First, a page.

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Nursing Home Survival Guide - (Step By Step) - Nursing.


If a loved one has died because of the negligence or intentional act of a nursing home or assisted living facility or employee, that person’s estate may be able to bring a survival action to seek compensation. The legal action would be brought by the personal representative of the estate and seek damages caused by the premature death. This is different than a wrongful death action, which is brought by family members seeking damages due to their losses.

The death of a loved one is a difficult time for any family, especially when the facts show there were people or a business responsible for the death. The Law Offices of Roger S. Weinberg helps families through challenges such as these with compassion and a strong desire to see responsible parties face justice in a civil court.

That person is appointed by the Register of Wills or Orphan’s Court (which acts as the probate court) to administer the deceased’s estate. He or she legally stands in the place of the deceased and files any claims or lawsuits on the estate’s behalf. Through a survival action, a personal representative can seek recovery for injuries suffered by the victim, including compensation to the estate for the pain and suffering, damages and actual expenses suffered by the victim up to the moment of death.

By Maryland statute (Estates and Trusts 7-401), state law allows the estate to recover “such damages as might have been recovered by the deceased himself had he or she survived the injury and brought the action,” giving us the term “survival claim.” The personal representative in charge of the estate could potentially recover the following:

Under Maryland law, if the death is considered instantaneous, the damages can only be for medical bills and funeral expenses (funeral expenses are limited to $10,000.00 by state law). Punitive damages (to punish the defendant) may be awarded if the defendant acted with malice (due to conscious and deliberate wrongdoing, an evil or wrongful motive, an intent to injure, ill will or fraud).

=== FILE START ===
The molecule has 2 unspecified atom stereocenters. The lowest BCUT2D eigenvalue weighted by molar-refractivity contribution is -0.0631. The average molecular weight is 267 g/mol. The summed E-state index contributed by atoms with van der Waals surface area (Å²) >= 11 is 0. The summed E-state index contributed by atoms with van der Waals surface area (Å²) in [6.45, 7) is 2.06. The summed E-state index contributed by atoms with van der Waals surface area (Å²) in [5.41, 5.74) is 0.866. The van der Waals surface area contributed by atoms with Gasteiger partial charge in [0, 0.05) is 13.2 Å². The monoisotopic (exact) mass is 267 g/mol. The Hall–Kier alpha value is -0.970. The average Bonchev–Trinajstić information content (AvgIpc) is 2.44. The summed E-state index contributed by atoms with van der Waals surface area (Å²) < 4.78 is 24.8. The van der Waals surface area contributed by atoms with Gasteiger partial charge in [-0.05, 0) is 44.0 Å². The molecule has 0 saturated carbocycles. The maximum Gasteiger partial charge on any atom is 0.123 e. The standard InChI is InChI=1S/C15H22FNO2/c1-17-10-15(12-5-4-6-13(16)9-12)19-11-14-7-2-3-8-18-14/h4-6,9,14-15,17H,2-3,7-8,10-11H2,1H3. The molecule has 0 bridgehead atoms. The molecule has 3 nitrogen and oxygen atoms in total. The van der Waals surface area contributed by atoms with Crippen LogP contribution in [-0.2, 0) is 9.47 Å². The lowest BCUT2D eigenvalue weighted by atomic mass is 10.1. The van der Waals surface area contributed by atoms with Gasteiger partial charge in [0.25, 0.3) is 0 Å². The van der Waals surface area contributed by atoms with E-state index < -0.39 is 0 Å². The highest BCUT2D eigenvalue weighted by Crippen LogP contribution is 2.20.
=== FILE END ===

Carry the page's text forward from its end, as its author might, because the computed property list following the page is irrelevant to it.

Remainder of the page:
The damages awarded in a survival action go to the personal representative and become assets of the estate of the deceased. After expenses and taxes are paid, the assets of the estate are distributed based on the deceased’s will or Maryland inheritance law (normally to the next of kin). Survival actions need to be filed within three years of the date of the start of the alleged negligence.

If a loved one has died because of the negligence or intentional act of a nursing home or assisted living facility or employee, that person’s estate may be able to bring a survival action to seek compensation. The legal action would be brought by the personal representative of the estate and seek damages caused by the premature death. This is different than a wrongful death action, which is brought by family members seeking damages due to their losses.

The death of a loved one is a difficult time for any family, especially when the facts show there were people or a business responsible for the death. The Law Offices of Roger S. Weinberg helps families through challenges such as these with compassion and a strong desire to see responsible parties face justice in a civil court.

That person is appointed by the Register of Wills or Orphan’s Court (which acts as the probate court) to administer the deceased’s estate. He or she legally stands in the place of the deceased and files any claims or lawsuits on the estate’s behalf. Through a survival action, a personal representative can seek recovery for injuries suffered by the victim, including compensation to the estate for the pain and suffering, damages and actual expenses suffered by the victim up to the moment of death.

By Maryland statute (Estates and Trusts 7-401), state law allows the estate to recover “such damages as might have been recovered by the deceased himself had he or she survived the injury and brought the action,” giving us the term “survival claim.” The personal representative in charge of the estate could potentially recover the following:

Under Maryland law, if the death is considered instantaneous, the damages can only be for medical bills and funeral expenses (funeral expenses are limited to $10,000.00 by state law). Punitive damages (to punish the defendant) may be awarded if the defendant acted with malice (due to conscious and deliberate wrongdoing, an evil or wrongful motive, an intent to injure, ill will or fraud).

The damages awarded in a survival action go to the personal representative and become assets of the estate of the deceased. After expenses and taxes are paid, the assets of the estate are distributed based on the deceased’s will or Maryland inheritance law (normally to the next of kin). Survival actions need to be filed within three years of the date of the start of the alleged negligence.

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